06 January 2012


The headline on Drudge Reports said it all: “Drones Not Marines.” The report that the President has decided that the best thing for the Country in a dangerous world is to downsize our armed forces, adopt a strategy of using technology rather than preparedness, and readying ourselves to a “one-war “ structure raises images of the United States between 1920 and 1940. Any serious student of history ought be downright frightened by that image.

In the policy announced on Thursday, the current two-war strategy would be abandoned. Since at least the Korean War, the United States has sought to maintain a force that can fight and win two major wars at once. The Obama plan would change that to an ability to fight and win one war and, hopefully, still deter a second aggressor.

After our successful participation in WWI (which ended a bloody stalemate), the isolationists pulled us back to within our borders and unilaterally disarmed. Refusing to acknowledge that we were now a world power, they cut the Army and Navy, refused to participate in the League of Nations, and thought nice thoughts about the rest of the world. Britain and France followed suit, while ravaging Germany for reparations and setting the stage for Hitler to lead a new Germany to strength and internal horror.

Now the President assumes that there will be no more “real” wars, so we don’t need some dirty-faced Marine to win the day. We can be a world power using a few drones flown from the safety of Missouri to do the job. Mark my words, soon, the drones will be flown by contractors who have made donations to the party coffers and whose employees are all dues-paying members of SEIU.

In the period between the World Wars, we relied on two large oceans and our Navy to keep the world at bay. Roosevelt sent the Pacific Fleet forward to Hawaii to send a signal to Japan that we would not brook further aggression towards China and the far East.

In 1940, Roosevelt sent the Pacific Fleet from San Diego to Pearl Harbor, to let the Japanese see them 2500 miles closer to Tokyo and thus be deterred. Admiral James O. Robinson, Commander in Chief, US Fleet at the time of the deployment of the Pacific Fleet from San Diego to Pearl Harbor, wanted to keep the fleet in San Diego or at Lahaina Roads. Political pressure brought to bear on Washington by businesses in Honolulu forced the fleet to stay in Pearl Harbor so that large liberty parties could enjoy the pleasures of that city. Robinson was fired by FDR, the fleet stayed at Pearl, and we know how that worked out.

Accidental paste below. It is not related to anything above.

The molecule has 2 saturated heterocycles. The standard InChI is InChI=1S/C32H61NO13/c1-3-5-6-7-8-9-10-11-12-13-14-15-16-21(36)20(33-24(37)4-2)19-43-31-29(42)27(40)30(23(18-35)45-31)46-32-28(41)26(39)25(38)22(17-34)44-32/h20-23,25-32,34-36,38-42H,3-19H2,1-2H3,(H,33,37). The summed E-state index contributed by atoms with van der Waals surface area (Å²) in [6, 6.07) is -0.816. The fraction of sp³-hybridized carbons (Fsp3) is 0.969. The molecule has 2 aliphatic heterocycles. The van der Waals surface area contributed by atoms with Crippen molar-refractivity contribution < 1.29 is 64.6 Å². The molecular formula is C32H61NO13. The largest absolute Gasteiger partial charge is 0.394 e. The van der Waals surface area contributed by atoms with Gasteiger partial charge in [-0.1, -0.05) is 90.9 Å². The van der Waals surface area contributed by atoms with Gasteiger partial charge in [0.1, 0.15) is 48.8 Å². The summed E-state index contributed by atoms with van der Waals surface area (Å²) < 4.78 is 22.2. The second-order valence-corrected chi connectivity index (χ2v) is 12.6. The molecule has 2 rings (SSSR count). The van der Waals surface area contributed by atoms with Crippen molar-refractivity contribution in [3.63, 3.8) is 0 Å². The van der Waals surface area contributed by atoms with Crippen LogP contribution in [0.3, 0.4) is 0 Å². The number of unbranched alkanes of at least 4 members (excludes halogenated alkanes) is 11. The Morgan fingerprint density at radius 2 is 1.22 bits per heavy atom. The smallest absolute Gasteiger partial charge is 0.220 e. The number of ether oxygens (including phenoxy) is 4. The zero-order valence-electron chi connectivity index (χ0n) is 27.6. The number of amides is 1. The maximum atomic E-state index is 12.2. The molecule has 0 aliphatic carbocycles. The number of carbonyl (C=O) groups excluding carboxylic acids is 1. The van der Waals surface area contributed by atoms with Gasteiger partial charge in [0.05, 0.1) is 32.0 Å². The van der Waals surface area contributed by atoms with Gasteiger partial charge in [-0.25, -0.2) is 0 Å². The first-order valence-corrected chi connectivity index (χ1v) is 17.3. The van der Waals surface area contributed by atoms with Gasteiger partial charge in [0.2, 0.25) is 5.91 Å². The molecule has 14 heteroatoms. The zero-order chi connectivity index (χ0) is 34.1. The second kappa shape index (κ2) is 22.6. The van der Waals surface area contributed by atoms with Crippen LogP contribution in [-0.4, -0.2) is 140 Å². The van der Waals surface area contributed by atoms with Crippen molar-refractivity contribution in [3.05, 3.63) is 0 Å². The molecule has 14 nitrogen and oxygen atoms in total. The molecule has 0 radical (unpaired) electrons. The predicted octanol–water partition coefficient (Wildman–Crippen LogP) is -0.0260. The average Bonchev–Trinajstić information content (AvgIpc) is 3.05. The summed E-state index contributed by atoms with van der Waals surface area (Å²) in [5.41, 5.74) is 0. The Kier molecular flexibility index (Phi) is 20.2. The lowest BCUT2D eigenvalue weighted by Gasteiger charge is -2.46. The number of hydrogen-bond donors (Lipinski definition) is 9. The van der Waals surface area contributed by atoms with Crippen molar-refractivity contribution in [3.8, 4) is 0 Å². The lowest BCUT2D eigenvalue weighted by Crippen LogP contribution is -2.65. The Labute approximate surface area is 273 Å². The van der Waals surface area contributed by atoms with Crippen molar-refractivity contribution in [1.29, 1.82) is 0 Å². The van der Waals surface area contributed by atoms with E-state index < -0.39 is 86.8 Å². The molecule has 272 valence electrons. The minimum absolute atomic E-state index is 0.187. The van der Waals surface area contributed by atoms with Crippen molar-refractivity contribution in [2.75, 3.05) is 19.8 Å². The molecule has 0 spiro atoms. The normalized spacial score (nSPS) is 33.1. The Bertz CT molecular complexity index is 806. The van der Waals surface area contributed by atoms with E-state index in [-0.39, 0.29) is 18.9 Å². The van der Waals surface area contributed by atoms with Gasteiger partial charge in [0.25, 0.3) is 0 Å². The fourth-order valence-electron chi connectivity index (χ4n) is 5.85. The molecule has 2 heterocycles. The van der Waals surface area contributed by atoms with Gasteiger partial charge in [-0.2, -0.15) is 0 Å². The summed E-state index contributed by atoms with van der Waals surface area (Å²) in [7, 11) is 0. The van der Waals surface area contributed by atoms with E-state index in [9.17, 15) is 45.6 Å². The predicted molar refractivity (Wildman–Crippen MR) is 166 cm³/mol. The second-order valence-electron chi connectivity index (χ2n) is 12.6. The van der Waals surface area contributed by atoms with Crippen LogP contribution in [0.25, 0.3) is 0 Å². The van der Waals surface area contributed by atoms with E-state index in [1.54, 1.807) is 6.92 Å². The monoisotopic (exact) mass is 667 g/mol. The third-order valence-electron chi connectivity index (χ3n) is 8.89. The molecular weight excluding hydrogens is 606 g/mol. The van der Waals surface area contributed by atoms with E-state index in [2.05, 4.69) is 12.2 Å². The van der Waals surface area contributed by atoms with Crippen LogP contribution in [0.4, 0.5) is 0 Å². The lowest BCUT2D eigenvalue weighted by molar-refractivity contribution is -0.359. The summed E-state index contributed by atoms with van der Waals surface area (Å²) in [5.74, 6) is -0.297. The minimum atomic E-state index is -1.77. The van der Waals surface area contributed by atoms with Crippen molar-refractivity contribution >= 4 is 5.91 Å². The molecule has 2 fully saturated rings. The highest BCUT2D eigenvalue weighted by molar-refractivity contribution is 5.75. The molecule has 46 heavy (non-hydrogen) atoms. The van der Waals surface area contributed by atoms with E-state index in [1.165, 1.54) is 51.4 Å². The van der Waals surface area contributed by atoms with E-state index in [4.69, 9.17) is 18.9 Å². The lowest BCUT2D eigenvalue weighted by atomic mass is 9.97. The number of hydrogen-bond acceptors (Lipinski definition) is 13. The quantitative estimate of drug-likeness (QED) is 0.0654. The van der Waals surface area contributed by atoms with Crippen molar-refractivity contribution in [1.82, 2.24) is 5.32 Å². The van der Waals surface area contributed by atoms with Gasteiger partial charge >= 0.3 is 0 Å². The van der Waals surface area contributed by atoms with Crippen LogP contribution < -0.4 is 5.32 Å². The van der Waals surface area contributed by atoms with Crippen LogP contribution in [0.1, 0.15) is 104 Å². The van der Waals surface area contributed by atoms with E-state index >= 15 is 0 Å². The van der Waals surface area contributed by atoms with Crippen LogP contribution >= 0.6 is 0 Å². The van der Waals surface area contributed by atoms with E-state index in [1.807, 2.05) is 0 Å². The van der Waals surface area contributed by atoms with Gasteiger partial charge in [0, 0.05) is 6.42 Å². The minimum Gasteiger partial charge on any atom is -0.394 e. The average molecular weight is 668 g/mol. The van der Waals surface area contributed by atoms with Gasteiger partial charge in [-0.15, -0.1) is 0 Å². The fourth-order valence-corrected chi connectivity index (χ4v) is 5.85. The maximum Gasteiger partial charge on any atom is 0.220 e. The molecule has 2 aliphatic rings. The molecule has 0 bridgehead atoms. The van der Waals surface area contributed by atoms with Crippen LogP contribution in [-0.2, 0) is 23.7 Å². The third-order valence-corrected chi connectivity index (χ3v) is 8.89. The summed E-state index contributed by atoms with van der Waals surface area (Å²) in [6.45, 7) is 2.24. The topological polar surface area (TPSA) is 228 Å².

The military leadership in China, Iran, and Korea must be delighted to hear that. If China can sucker Korea or Iran into starting one war, the force the President proposes will not deter China!

Secretary Panetta down-played the differences, asserting that we can ignore the large conflicts of the past and focus, instead, on the conflicts the United States the Administration thinks are likely to occur in the 21st century.

As one who has been to Corregidor and seen the massive fixed gun positions placed to stop an enemy fleet from sailing into Manila Bay, as Dewey had in 1898, I agree that a policy of preparing to fight the last war is subject to valid criticism. As one who has personally seen the massive tidal range at Inchon, Korea, where the First Marine Division turned the tide of the Korean War in its amphibious landing in September 1950, I know that being prepared to continue to do things that worked in the past is also necessary. In 1949, Louis Johnson, President Truman’s Secretary of Defense, argued that the Marine Corps and amphibious warfare were obsolete when a single Air Force bomber could end a war with one A-bomb. A year later, he had to eat those words.

Secretary Panetta said, "Make no mistake - we will have the capability to confront and defeat more than one adversary at a time." Nice words, but the plan says just the opposite. The President plans to cut ground forces,that is, the dog-face with a machine-gun, the Leatherneck with his rifle, the people who actually fight and win wars, by 10 to 15 %, i.e., by 75,000 to 110,000 people. The policy assumes that from here on out, troop- and time-intensive operations are unlikely to occur. Thus, the force no longer needs to be sized, supplied or trained for large-scale, long-term missions.

Rather, the Administration assumes, cyberwarfare and unmanned drones, the single Air Force bomber of today, will win the day. And the Democrats thought SDI was crazy?

At least the President recognizes that countering attempts by China and Iran to block U.S. power projection capabilities in areas like the South China Sea and the Strait of Hormuz must still be part of our national strategy. How he will do that with drones is a mystery. It sounds more Rooseveltian to me.

So we will not actually be in the Straits of Hormuz or the South China Sea; we’ll be watching from afar via drones. But surely, the Chinese or the Iranians will get the idea, right?

Fortunately, the hollow, toothless force that we had available in 1940 was able to hold on, by the skin of its teeth, in a large two-front war until we could mobilize a 12 million man Army three years later (today, that would equal a 36 million man force). We will run out of drones and the few carriers we still have long before China runs out of its multi-million man army. Having a force with no teeth didn’t work in 1941 and will be similarly unsuccessful in the future The world and technology of the 21st Century simply will not give us that time, so we either have an adequate force ready to go or we lose.

I pray that the President and his advisors are right about this risky tack they are taking. I believe they are not and that bodes ill for the United States.

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